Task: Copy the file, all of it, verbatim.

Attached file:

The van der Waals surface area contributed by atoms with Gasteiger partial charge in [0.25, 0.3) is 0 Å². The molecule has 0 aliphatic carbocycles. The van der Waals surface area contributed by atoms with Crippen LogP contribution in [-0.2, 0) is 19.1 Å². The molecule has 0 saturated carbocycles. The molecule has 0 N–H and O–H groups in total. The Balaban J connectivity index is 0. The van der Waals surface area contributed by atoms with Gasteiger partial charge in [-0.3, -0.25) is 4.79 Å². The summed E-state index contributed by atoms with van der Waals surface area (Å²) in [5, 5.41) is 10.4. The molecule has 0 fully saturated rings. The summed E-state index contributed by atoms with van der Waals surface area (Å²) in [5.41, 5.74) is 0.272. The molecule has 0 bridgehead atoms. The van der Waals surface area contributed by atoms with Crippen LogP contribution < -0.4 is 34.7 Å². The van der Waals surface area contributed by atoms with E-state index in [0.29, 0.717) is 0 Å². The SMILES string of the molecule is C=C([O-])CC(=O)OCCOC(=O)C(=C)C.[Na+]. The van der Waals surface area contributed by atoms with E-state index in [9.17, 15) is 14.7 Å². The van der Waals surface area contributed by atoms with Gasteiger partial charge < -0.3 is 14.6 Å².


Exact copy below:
The van der Waals surface area contributed by atoms with Gasteiger partial charge in [0.25, 0.3) is 0 Å². The molecule has 0 aliphatic carbocycles. The van der Waals surface area contributed by atoms with Crippen LogP contribution in [-0.2, 0) is 19.1 Å². The molecule has 0 saturated carbocycles. The molecule has 0 N–H and O–H groups in total. The Balaban J connectivity index is 0. The van der Waals surface area contributed by atoms with Gasteiger partial charge in [-0.3, -0.25) is 4.79 Å². The summed E-state index contributed by atoms with van der Waals surface area (Å²) in [5, 5.41) is 10.4. The molecule has 0 fully saturated rings. The summed E-state index contributed by atoms with van der Waals surface area (Å²) in [5.41, 5.74) is 0.272. The molecule has 0 bridgehead atoms. The van der Waals surface area contributed by atoms with Crippen LogP contribution < -0.4 is 34.7 Å². The van der Waals surface area contributed by atoms with E-state index in [0.29, 0.717) is 0 Å². The SMILES string of the molecule is C=C([O-])CC(=O)OCCOC(=O)C(=C)C.[Na+]. The van der Waals surface area contributed by atoms with E-state index in [9.17, 15) is 14.7 Å². The van der Waals surface area contributed by atoms with Gasteiger partial charge < -0.3 is 14.6 Å².